Darius Rucker is the latest celebrity to receive a star on the Hollywood Walk of Fame. The rocker-turned-country music singer was inducted on Monday, December 4, two months after he was also inducted into the Music City Walk of Fame.
Rucker was introduced by former Universal Music Group Nashville Chairman/CEO Mike Dungan
“This is stuff you don’t even dream about when you’re from South Carolina, struggling growing up and wanting to be a singer,” Rucker said as part of his acceptance speech. “That’s all I ever wanted to be was to be a singer, but you never dream that this stuff is going to happen. I’m walking the streets the other day, and I’m seeing Marilyn Monroe, I’m seeing Charley Pride. I’m seeing Buddy Hackett.
“These are names that stuck in my mind because they were big stars,” he continued. “To be here, right here, with a star on the Hollywood Walk of Fame, it’s the biggest thing that’s ever happened to me.”
Rucker went on to thank those who had been instrumental in both his personal and professional life, including his Hootie & the Blowfish band members, his management, his friends, his current band and more, along with his former wife, Beth, and his three children.
“The people I want to thank the most, and the people I want to really give my heart to, are those people that go out, and they buy your record,” the Grand Ole Opry member said. “They go out, and they stream your record. They pay money. They pay these outlandish fees to Ticketmaster to come see you play. They spend their hard-earned money, and they want to see you. That is what it’s all about. I want to thank everybody who comes out every year to see us play. I can’t say thank you enough. And I still can’t believe I have a star on the Hollywood Walk of Fame.”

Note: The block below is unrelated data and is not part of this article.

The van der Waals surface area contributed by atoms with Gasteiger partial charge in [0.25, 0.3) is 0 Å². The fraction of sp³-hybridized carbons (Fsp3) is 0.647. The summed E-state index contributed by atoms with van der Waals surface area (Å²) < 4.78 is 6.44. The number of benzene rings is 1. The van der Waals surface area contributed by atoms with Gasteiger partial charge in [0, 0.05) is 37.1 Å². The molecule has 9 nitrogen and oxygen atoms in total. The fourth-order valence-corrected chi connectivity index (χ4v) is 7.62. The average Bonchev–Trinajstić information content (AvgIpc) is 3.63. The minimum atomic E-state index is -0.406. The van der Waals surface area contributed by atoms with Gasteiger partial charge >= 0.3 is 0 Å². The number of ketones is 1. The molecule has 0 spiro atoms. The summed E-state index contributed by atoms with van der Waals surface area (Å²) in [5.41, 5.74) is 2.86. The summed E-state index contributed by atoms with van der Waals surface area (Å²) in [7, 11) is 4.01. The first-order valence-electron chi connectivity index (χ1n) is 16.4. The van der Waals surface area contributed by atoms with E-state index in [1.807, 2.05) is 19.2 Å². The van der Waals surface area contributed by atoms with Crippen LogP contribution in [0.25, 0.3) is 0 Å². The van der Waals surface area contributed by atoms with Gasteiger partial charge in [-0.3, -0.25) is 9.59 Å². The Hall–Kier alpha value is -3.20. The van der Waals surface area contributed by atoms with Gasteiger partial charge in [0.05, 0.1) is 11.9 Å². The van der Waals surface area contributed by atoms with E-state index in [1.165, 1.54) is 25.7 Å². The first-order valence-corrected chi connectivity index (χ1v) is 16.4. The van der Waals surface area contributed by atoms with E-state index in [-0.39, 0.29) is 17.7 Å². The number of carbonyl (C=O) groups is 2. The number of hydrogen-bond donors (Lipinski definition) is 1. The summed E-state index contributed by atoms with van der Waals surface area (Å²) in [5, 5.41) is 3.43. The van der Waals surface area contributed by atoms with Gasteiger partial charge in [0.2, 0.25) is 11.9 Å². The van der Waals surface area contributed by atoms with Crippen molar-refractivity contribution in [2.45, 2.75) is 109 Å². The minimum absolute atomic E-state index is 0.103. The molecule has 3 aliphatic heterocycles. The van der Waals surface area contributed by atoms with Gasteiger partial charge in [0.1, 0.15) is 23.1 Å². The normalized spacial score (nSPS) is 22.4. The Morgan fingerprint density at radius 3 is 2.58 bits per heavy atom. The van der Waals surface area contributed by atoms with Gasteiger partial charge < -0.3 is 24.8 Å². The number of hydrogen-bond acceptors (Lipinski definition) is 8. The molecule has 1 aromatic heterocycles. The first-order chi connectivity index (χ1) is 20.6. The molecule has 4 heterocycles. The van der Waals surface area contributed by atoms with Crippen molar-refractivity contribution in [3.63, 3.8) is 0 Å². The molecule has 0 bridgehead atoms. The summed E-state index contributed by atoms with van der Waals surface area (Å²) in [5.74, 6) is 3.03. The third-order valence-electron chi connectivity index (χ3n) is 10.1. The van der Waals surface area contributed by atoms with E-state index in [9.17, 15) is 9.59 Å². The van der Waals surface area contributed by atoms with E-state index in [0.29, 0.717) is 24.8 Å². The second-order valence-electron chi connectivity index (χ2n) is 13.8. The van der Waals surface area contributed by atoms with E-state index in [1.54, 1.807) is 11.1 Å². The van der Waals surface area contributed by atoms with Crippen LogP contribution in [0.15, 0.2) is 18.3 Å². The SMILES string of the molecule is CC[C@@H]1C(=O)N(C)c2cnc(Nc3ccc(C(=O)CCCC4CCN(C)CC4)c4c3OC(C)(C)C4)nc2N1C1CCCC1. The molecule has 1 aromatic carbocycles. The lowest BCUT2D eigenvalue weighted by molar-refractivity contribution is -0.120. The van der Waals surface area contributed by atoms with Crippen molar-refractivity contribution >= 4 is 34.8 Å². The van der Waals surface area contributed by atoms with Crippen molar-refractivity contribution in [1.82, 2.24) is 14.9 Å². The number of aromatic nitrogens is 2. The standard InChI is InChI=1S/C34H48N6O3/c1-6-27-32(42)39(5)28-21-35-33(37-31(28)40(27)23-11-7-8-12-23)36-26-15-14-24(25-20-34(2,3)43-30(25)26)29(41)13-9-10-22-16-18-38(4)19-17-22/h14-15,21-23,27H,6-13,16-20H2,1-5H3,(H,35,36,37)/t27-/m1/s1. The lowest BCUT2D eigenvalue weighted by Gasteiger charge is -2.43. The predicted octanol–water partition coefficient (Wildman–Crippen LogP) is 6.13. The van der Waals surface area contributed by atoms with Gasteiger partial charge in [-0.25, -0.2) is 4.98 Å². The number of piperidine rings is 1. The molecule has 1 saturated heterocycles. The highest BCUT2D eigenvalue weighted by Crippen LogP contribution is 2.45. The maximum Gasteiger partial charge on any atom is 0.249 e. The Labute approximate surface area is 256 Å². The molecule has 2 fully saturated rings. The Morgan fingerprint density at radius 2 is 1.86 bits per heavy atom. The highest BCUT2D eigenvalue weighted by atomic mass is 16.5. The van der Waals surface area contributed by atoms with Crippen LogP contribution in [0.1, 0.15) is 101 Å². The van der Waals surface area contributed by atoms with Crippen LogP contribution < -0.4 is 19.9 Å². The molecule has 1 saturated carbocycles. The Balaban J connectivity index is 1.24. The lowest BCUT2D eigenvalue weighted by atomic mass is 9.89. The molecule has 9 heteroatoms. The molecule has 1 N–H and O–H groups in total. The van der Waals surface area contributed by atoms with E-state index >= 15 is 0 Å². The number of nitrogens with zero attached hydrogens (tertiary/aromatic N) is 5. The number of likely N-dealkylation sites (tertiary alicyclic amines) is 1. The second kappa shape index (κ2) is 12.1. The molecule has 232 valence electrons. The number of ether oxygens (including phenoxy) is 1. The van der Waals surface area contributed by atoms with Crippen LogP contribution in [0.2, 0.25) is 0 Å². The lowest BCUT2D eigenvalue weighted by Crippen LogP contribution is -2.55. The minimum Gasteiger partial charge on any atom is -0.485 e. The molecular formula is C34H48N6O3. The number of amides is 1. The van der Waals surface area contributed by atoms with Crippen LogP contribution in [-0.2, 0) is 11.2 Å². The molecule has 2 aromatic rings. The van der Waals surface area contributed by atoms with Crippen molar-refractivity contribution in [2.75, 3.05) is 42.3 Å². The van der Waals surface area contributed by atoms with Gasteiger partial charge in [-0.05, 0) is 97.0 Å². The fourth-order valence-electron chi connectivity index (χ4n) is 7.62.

Ahead of his induction, Rucker spoke to Variety about the honor, and the wild and often-unplanned trajectory of his career over the last 40 years.
“Usually, you’re going record to record or tour to tour, and when this happens, you get to sit down and think about the whole thing,” Rucker said. “You think about when the band started, in a dorm at University of South Carolina, and then all the hard work, playing for seven years before you got a record deal. You think about going to Nashville and being told it was never going to work. You think about the first No. 1 [record] you ever had.
“You think about all that stuff, and you have to believe in fate, because one step to the left or one step to the right, and I’m not here talking to you,” he added. “So you just thank God everything happened the way it did.”
Rucker was also recently awarded the CMA Humanitarian of the Year Award, given to him for his numerous philanthropic efforts, including raising more than $3.6 million for St. Jude Children’s Research Hospital.
Photo Credit: Imagery By Oscar/HCC